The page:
Referring now to FIG. 5, there is shown a second embodiment of a three-dimensional reproduction apparatus 65 constructed in accordance with the present invention. Apparatus 65 includes a stand having vertical legs 66 connected by braces 67. A base frame 68 including a table top is secured to the legs 66. The platforms 69 and 70 are rotatably supported by the table top of the base frame 68.
The platforms 69 and 70 include apertures within which a pair of rods 72 extending from a pitman bar 71 are receivable. The pitman bar is useful to provide coordinated rotation of the two platforms similar to the procedure described with respect to the first embodiment. The platforms are locked into infinitely variable positions by the lock assemblies 73.
Side shafts 74 are secured to and supported by pairs of vertical posts 75 which are in turn mounted to the base frame 68. Vertical posts 75 are adjustable with respect to vertical position relative the base. This is accomplished, for example, by providing the posts with several apertures 111 which may be used to bolt the posts to the base at different positions. In this manner, means are provided for varying the position of the main shaft in respect to its distance from the base. Side sleeves 76 are supported upon and movable axially along the side shafts. Referring in particular to FIG. 6, it is shown that in a preferred construction the side sleeves 76 include linear bearings which receive the side shafts therein. A resilient, compressible ring 78 is secured about the linear bearing 77 and provides a frictional engagement between the linear bearing and the side sleeve. Parallelism between the side shafts 74 is maintained by the inherent flexibility of the base frame 68, which is preferably formed from sheet metal, coupled with the inherent quality of extremely free axial movement of the linear bearings along the side shafts. This construction is particularly advantageous in that it avoids the costly manufacturing techniques normally associated with holding precise relationships between the side shafts. Further, the compressibility of the rings 78 held by a compression fit between cylindrical portions of the side sleeve and the linear bearing provides for a self-alignment of the side sleeves with the side shafts.
Main shaft 94 is secured to the side sleeves by a reception within shaft collars 95 which are rigidly affixed to the side sleeves. A mounting bracket includes a main sleeve 96 incorporating linear bearings in the same manner as shown for the side sleeves 76 in FIG. 6. The main sleeve 96, and therefore the mounting bracket, is received upon and movable axially along the main shaft 94. Arm 97 having an adjustable counterbalance weight 98 secured thereto is mounted to the main sleeve 96. A second arm 99 is secured to the main sleeve 96 and includes a sleeve 100 mounted at the opposite end. Mount rod 101 is received within the sleeve 100 and can be locked in any desired radial position by a set screw 102.
Similar to the description of the first embodiment, a cutting tool such as a router 104 is mounted by clamp 103 to one end of the mount rod 101. Mount rod 101 is preferably parallel to the main shaft 94. A stylus rod 105 is received within an aperture defined by the other end of mount rod 101 and is lockable in various extended positions by a set screw 106. The power cord 107 is connectable to a suitable power source and is controllable by a switch 108 having a switch guard 110, and also by a speed control 109. The switch guard 110 is secured to the right side of the switch 108 and curves to the left to force the user of the device to operate the switch with his left hand, thereby preventing the possibility of the left hand contacting the router bit during operation of the unit.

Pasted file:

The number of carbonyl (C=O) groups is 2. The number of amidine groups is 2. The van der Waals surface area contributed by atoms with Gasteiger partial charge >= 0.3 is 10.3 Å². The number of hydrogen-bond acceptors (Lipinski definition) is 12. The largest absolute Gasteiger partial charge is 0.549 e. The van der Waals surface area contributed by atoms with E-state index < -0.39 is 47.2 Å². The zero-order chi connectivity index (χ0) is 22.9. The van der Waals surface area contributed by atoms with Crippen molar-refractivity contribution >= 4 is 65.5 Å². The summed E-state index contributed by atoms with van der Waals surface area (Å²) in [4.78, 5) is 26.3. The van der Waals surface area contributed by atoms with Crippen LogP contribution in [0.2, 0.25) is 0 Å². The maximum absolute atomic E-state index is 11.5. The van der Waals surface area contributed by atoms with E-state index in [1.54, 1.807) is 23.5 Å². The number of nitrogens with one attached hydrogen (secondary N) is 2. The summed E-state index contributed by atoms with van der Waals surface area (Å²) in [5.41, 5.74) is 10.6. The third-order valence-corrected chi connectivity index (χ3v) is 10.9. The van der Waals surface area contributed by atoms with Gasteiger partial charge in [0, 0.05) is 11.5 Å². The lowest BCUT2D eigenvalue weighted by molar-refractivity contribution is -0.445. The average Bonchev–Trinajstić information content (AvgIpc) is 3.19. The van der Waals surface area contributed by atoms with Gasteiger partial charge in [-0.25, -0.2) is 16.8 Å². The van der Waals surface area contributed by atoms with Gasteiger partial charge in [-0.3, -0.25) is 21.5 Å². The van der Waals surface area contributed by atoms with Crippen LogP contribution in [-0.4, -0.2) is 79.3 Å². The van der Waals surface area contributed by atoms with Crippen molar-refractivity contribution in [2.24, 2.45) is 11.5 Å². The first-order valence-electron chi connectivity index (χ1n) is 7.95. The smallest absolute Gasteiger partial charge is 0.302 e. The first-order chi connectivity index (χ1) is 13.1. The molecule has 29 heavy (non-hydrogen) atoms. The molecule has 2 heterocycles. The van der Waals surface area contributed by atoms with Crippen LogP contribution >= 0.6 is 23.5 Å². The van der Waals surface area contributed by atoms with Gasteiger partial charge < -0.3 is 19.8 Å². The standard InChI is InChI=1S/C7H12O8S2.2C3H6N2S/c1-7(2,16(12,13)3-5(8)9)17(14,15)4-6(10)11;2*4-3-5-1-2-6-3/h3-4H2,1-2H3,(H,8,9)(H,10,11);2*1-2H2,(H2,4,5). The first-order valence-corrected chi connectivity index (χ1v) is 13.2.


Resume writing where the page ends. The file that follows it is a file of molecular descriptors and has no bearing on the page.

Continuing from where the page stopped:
While the invention has been illustrated and described in detail in the drawings and foregoing description, the same is to be considered as illustrative and not restrictive in character, it being understood that only the preferred embodiments have been shown and described and that all changes and modifications that come within the spirit of the invention are desired to be protected.
|Cited Patent||Filing date||Publication date||Applicant||Title|
|US2068166 *||Sep 28, 1934||Jan 19, 1937||Dodge Paul E||Welding apparatus|
|US2664122 *||May 8, 1952||Dec 29, 1953||Allen Sr Matthew E||Pattern lathe|
|US3146812 *||Oct 23, 1961||Sep 1, 1964||Walter Fleischer||Profiling machine|
|US4078474 *||Mar 30, 1977||Mar 14, 1978||Laskowski Donald R||Three dimensional duplicator assembly|
|Citing Patent||Filing date||Publication date||Applicant||Title|
|US5540692 *||Jul 13, 1994||Jul 30, 1996||Midas Rex Pneumatic Tools, Inc.||Replicator for resecting bone to match a pattern|
|US5993123 *||Apr 13, 1998||Nov 30, 1999||Allred & Associates||Three-dimensional duplicating carving machine|
|US6132150 *||Dec 7, 1998||Oct 17, 2000||Gaydos; George G.||Three-dimensional apparatus for a router for producing copies variations of templates|
|US7281552 *||Mar 17, 2005||Oct 16, 2007||Coleman Harrison L||Wood carving assembly and a method for making the same|
|US20140263206 *||Sep 10, 2013||Sep 18, 2014||James B. Blevins||Plasma cutter tracing system|
|U.S. Classification||409/89, 144/144.1, 409/93|
|International Classification||B23Q35/10, B44B1/04|
|Cooperative Classification||Y10T409/3014, B23Q35/109, B44B1/04, Y10T409/301624|
|European Classification||B23Q35/10C, B44B1/04|
|Jul 28, 1995||AS||Assignment|
Owner name: TERRCO, INC., SOUTH DAKOTA
Free format text: ASSIGNMENT OF ASSIGNORS INTEREST;ASSIGNOR:WOOD-MIZER PRODUCTS, INC.;REEL/FRAME:007558/0832
Effective date: 19941128
Owner name: WOOD-MIZER PRODUCTS, INC., INDIANA
Free format text: ASSIGNMENT OF ASSIGNORS INTEREST;ASSIGNOR:LASKOWSKI, DONALD R.;REEL/FRAME:007558/0844
Effective date: 19941129